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Tuesday December 12th 2017

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COMMENTARY Saving the Phillips Pool to Save Lives

By State Senator Jeff Hayden

Minneapolis “The City of Lakes.” Minnesota “Land of 10,000 Lakes.”

Behind all those images of sky blue sparkling waters, there is a startling fact:

Minnesota has the highest drowning rate among African-Americans in U.S. The drowning rate for Native Americans is third highest in U.S.

One reason is the lack of opportunities for inner city youth and adults to learn how to swim. In fact, the only free indoor public swimming pool in the city of Mpls. is at the Phillips Community Center and the only pool in the Phillips community. Unfortunately, the pool has been closed since Boys and Girls Clubs lease ended in 2008.

The Mpls. Park and Rec. Dept. planned to infill with dirt and cap with concrete in 2010. Thanks to an outpouring of support from the community and advocacy from interested organizations, the pool was saved from demolition. However, before the pool can be reopened to the public, it needs extensive renovations.

I’m carrying a bill in the Senate, with Rep. Karen Clark in the House, to renovate the Phillips Pool using $2.1 million from the state’s capital investment budget. The proposal was in Gov. Dayton’s bonding request, and is currently included in the House version.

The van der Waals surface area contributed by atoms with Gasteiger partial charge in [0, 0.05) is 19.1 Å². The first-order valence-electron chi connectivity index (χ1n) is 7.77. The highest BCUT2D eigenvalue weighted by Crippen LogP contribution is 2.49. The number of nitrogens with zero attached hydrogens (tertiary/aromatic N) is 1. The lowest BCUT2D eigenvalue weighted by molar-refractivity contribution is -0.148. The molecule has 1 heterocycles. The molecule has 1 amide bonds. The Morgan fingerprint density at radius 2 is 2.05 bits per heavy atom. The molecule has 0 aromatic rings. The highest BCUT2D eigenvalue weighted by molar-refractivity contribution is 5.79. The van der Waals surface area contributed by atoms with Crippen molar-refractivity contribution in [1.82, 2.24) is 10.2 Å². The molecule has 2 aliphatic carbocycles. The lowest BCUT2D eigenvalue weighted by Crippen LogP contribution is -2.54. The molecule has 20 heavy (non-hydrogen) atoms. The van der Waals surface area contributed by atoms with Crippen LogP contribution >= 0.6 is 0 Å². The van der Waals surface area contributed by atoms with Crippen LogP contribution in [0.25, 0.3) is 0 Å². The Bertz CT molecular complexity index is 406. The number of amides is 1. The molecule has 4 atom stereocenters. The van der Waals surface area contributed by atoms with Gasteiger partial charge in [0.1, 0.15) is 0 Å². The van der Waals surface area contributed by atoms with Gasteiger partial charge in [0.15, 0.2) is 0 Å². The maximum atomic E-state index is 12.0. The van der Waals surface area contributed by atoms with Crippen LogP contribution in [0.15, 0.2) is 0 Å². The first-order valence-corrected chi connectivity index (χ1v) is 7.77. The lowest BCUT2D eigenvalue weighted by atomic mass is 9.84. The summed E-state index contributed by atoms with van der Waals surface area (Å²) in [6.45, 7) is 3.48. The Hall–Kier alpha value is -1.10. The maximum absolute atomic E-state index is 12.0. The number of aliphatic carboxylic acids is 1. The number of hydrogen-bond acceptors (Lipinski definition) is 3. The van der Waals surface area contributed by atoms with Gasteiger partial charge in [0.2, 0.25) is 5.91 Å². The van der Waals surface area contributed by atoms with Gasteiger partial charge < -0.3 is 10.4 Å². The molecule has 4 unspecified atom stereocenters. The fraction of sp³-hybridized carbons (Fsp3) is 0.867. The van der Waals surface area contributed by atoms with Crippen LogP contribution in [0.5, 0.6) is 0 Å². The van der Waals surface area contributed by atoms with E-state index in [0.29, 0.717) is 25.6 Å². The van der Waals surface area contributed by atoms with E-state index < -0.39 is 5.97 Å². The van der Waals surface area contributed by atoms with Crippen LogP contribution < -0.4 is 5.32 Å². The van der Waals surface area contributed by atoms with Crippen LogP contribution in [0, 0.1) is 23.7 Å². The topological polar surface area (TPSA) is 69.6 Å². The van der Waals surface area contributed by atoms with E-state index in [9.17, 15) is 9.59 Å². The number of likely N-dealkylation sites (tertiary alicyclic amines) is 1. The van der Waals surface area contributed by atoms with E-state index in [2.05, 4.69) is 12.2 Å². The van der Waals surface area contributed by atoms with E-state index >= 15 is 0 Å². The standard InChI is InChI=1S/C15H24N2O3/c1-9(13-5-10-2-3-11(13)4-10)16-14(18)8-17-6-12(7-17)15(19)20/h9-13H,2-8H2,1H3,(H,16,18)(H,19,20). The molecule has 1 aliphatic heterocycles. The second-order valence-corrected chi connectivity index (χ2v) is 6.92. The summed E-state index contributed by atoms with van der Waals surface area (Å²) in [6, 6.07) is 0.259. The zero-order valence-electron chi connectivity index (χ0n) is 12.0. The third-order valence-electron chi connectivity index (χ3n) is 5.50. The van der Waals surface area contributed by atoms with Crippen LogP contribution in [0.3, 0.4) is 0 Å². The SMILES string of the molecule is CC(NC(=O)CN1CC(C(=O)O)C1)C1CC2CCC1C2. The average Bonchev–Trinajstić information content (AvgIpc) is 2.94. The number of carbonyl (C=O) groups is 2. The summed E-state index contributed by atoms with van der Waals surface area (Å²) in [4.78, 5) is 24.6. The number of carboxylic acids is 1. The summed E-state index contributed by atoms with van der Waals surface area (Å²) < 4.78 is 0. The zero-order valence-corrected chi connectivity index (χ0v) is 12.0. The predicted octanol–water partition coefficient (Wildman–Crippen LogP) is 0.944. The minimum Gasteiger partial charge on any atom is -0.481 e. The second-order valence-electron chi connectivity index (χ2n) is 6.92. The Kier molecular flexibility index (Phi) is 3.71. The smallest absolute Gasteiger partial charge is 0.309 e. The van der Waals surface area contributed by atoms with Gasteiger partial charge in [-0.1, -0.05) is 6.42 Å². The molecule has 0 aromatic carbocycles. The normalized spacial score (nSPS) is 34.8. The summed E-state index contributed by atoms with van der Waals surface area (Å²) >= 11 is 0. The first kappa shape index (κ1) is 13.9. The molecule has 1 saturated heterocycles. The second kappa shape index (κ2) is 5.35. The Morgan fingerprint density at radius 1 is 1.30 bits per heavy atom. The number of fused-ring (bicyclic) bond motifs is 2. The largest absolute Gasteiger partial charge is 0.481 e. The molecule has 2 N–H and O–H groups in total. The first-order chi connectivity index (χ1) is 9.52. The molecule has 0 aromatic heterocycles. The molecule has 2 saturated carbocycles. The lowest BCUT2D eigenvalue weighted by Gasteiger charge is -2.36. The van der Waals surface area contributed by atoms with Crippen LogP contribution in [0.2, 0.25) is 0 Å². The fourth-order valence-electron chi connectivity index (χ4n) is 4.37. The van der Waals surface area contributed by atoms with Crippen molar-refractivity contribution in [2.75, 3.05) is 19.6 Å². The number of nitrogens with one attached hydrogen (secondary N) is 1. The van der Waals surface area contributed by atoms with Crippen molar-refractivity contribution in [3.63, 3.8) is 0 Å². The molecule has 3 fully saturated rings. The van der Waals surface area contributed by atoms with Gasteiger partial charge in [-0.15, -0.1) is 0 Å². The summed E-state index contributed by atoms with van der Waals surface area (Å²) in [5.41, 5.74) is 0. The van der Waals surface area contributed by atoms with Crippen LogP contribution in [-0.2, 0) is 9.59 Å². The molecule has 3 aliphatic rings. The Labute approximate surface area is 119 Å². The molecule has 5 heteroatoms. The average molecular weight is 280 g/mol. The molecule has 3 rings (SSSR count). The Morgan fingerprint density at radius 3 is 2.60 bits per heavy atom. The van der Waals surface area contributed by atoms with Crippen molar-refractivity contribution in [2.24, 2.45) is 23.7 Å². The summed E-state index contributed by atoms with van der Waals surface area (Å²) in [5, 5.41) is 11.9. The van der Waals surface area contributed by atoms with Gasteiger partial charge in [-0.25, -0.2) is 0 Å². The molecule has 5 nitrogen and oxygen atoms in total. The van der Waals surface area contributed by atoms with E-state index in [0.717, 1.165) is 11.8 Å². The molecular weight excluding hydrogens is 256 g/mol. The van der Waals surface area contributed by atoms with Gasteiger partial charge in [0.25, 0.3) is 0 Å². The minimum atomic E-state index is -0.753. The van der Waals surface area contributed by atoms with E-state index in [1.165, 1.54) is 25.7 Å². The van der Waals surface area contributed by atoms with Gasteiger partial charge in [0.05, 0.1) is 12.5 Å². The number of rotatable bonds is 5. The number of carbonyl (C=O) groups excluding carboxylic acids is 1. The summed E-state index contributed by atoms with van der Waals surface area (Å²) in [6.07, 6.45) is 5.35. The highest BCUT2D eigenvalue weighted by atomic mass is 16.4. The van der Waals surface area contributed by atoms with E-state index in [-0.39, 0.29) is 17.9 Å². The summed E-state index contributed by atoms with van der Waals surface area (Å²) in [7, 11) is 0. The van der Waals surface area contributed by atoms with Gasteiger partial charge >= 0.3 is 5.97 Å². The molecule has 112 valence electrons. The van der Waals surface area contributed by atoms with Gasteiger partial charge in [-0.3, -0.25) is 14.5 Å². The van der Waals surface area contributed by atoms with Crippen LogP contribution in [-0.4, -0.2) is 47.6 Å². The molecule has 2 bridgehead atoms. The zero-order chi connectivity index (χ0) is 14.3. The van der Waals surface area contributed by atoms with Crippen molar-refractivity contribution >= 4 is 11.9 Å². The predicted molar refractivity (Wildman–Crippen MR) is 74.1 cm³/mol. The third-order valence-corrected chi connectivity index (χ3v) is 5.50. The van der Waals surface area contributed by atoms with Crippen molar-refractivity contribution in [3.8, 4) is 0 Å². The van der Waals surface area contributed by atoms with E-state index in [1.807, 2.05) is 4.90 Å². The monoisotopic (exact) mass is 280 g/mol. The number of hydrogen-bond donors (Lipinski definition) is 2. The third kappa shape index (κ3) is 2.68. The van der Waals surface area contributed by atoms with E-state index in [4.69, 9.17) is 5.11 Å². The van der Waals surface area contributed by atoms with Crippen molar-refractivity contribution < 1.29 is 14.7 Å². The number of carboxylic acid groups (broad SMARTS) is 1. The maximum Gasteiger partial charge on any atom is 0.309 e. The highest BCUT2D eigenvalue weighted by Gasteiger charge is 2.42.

The funds would pay for the pool’s renovation, repairing decking, adding starting blocks,  diving board, timing system scoreboard and an addition added for a wading pool and family locker rooms.

There’s been powerful support from the community and from local and state institutions. These include Mpls. Swims, the MN Chap. of USA Swimming, the Indian Health Board, Little Earth of United Tribes, the Mpls. Public Health Advisory Committee, the Roy Wilkins Center at the U of M’s Hubert H. Humphrey School, and Augsburg College.

Before funding can happen, it has to pass the House and Senate and included in the conference committee report before final votes in both chambers. That’s a lot of steps, but so far, the signs have been encouraging.

Teaching our kids to swim can save their lives. Kids who swim also do better in the classroom, and kids who are involved in positive activity outside of school – like swimming – are less likely to engage in risky behavior.

And who knows – someday we might be cheering on an Olympian who learned their skills at the Phillips Pool.

[BULLETIN: at Alley’s Press time Thursday March 29th: a MN Senate committee has approved a bonding bill anticipated to be considered by the full Senate on March 30th; including $1.7 million for Phillips Pool and Gym.] 

 

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